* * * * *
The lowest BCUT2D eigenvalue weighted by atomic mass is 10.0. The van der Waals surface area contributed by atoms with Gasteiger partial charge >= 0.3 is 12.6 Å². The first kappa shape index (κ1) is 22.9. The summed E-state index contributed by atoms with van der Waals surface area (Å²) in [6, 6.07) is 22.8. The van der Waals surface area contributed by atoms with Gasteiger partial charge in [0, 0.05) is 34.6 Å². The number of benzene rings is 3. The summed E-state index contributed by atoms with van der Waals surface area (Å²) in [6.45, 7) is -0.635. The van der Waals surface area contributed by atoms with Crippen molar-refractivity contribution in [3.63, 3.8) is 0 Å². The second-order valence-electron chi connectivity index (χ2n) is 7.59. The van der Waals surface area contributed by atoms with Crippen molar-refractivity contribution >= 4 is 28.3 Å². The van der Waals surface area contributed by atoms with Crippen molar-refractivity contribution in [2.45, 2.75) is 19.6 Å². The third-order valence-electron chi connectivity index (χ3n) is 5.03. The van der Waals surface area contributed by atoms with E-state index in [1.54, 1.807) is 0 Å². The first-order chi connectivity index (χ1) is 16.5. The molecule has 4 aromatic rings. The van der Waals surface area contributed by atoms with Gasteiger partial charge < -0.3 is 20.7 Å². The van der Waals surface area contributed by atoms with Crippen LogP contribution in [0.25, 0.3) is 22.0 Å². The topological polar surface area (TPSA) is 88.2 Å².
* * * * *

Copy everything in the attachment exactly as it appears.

The lowest BCUT2D eigenvalue weighted by atomic mass is 10.0. The van der Waals surface area contributed by atoms with Gasteiger partial charge >= 0.3 is 12.6 Å². The first kappa shape index (κ1) is 22.9. The summed E-state index contributed by atoms with van der Waals surface area (Å²) in [6, 6.07) is 22.8. The van der Waals surface area contributed by atoms with Gasteiger partial charge in [0, 0.05) is 34.6 Å². The number of benzene rings is 3. The summed E-state index contributed by atoms with van der Waals surface area (Å²) in [6.45, 7) is -0.635. The van der Waals surface area contributed by atoms with Crippen molar-refractivity contribution in [3.63, 3.8) is 0 Å². The second-order valence-electron chi connectivity index (χ2n) is 7.59. The van der Waals surface area contributed by atoms with Crippen molar-refractivity contribution >= 4 is 28.3 Å². The van der Waals surface area contributed by atoms with Crippen molar-refractivity contribution in [2.45, 2.75) is 19.6 Å². The third-order valence-electron chi connectivity index (χ3n) is 5.03. The van der Waals surface area contributed by atoms with E-state index in [1.54, 1.807) is 0 Å². The first-order chi connectivity index (χ1) is 16.5. The molecule has 4 aromatic rings. The van der Waals surface area contributed by atoms with Gasteiger partial charge < -0.3 is 20.7 Å². The van der Waals surface area contributed by atoms with Crippen LogP contribution in [0.25, 0.3) is 22.0 Å². The topological polar surface area (TPSA) is 88.2 Å².